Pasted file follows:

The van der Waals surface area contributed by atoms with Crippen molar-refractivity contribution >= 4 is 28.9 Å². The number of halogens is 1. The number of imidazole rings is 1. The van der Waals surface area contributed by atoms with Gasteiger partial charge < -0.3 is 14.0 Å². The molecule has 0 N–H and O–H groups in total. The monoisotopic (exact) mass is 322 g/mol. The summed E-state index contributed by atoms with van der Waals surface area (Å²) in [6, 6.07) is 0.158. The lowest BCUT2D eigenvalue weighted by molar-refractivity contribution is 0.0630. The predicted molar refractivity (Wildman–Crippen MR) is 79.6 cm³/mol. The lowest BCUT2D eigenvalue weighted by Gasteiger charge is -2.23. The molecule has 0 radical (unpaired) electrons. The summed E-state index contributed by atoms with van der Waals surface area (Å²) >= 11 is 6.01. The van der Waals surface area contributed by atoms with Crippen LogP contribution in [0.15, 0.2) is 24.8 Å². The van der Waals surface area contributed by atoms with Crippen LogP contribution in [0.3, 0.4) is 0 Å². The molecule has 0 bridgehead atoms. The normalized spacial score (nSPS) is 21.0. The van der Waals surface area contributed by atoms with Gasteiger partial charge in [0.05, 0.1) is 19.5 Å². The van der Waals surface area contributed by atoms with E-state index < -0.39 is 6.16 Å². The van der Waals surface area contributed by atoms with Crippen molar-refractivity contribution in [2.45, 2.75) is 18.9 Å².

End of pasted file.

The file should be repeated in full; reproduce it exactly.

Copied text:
The van der Waals surface area contributed by atoms with Crippen molar-refractivity contribution >= 4 is 28.9 Å². The number of halogens is 1. The number of imidazole rings is 1. The van der Waals surface area contributed by atoms with Gasteiger partial charge < -0.3 is 14.0 Å². The molecule has 0 N–H and O–H groups in total. The monoisotopic (exact) mass is 322 g/mol. The summed E-state index contributed by atoms with van der Waals surface area (Å²) in [6, 6.07) is 0.158. The lowest BCUT2D eigenvalue weighted by molar-refractivity contribution is 0.0630. The predicted molar refractivity (Wildman–Crippen MR) is 79.6 cm³/mol. The lowest BCUT2D eigenvalue weighted by Gasteiger charge is -2.23. The molecule has 0 radical (unpaired) electrons. The summed E-state index contributed by atoms with van der Waals surface area (Å²) >= 11 is 6.01. The van der Waals surface area contributed by atoms with Crippen LogP contribution in [0.15, 0.2) is 24.8 Å². The van der Waals surface area contributed by atoms with Crippen LogP contribution in [0.3, 0.4) is 0 Å². The molecule has 0 bridgehead atoms. The normalized spacial score (nSPS) is 21.0. The van der Waals surface area contributed by atoms with Gasteiger partial charge in [0.05, 0.1) is 19.5 Å². The van der Waals surface area contributed by atoms with E-state index < -0.39 is 6.16 Å². The van der Waals surface area contributed by atoms with Crippen molar-refractivity contribution in [2.45, 2.75) is 18.9 Å².